For industry, diamonds have nothing on cobalt
Add cobalt to the list of things impacted by the burgeoning demand for electric vehicles.
Along with lithium and graphite, the metal is a core ingredient of the lithium-ion batteries that power our smartphones, laptops, and electric vehicles.
But while cobalt mining and exploration activities are increasing, supply is limited. That’s led to the highest cobalt prices since 2008 — and triple the price of two years ago.
The location of the world’s biggest cobalt deposits also adds to the supply chain risk.
The instability of the Democratic Republic of Congo — the largest producer of cobalt by far with of global production — is prodding some manufacturers to explore different sources. And as cobalt is largely mined by hand, manufacturers are also shifting toward countries that have tougher child labor and worker safety laws.
As Tesla plans to produce their own batteries through its Gigafactories in North America, cobalt sourcing is a clear point of emphasis. They aim to “establish a supply chain that is local and focused on minimizing environmental impact while significantly reducing battery cost.”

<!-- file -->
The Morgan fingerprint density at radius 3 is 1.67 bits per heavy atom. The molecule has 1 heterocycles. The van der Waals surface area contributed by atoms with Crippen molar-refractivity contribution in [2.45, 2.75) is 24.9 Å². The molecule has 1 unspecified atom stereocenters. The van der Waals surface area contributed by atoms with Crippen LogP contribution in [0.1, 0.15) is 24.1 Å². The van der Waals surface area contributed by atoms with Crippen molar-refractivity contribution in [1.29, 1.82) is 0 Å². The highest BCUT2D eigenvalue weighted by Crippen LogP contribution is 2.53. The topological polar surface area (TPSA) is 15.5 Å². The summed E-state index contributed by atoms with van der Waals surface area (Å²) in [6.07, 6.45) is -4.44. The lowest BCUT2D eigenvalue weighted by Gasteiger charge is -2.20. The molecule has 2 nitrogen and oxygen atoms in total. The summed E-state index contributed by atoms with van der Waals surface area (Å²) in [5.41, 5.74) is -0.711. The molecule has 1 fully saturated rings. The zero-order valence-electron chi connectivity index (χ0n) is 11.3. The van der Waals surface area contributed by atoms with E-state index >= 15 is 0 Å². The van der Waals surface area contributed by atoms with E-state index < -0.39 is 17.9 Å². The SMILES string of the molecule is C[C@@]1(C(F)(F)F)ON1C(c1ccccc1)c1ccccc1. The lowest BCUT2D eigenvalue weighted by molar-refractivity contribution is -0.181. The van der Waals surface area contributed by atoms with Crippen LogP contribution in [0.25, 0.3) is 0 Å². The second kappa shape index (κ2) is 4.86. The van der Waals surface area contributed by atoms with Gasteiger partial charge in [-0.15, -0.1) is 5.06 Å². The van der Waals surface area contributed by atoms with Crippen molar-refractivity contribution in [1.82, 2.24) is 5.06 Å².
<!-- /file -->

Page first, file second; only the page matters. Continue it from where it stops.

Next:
VW is also moving to secure responsible cobalt supplies to feed its planned creation of three million EVs by 2025. Like Tesla, VW has cited sustainability and the ethical sourcing of materials as important factors when determining where they’ll source cobalt.
Mining exploration companies are already looking at Europe and Canada — breathing new life into near-dormant mining communities, including the place where the mineral got its name: Cobalt, Ontario.
So how can automotive and electronic companies ensure their cobalt comes from the right place?
That’s where blockchain can make a difference — by creating a permanent record that can’t be altered and is fully traceable.
Most people associate blockchain with financial services. But supply chain is the next most likely application for the technology, said Jerry Cuomo, IBM’s vice president for blockchain.
Blockchain can help solve visibility issues by tracking high-value goods from mines to factories. Blockchain, connected to IoT and external information like weather data, would “provide permissioned parties in the inbound chain to the plant with an accurate and transparent end-to-end view of part location, quantity, status and other useful information,” said Matthew Jones, Blockchain Leader at IBM.
And companies are already using the technology to trace the origins of opaque diamond and food contamination routes.
With as much as 65% of a product’s value coming from suppliers, supply chain managers can spot and prevent potential disruptions before it hits their bottom line.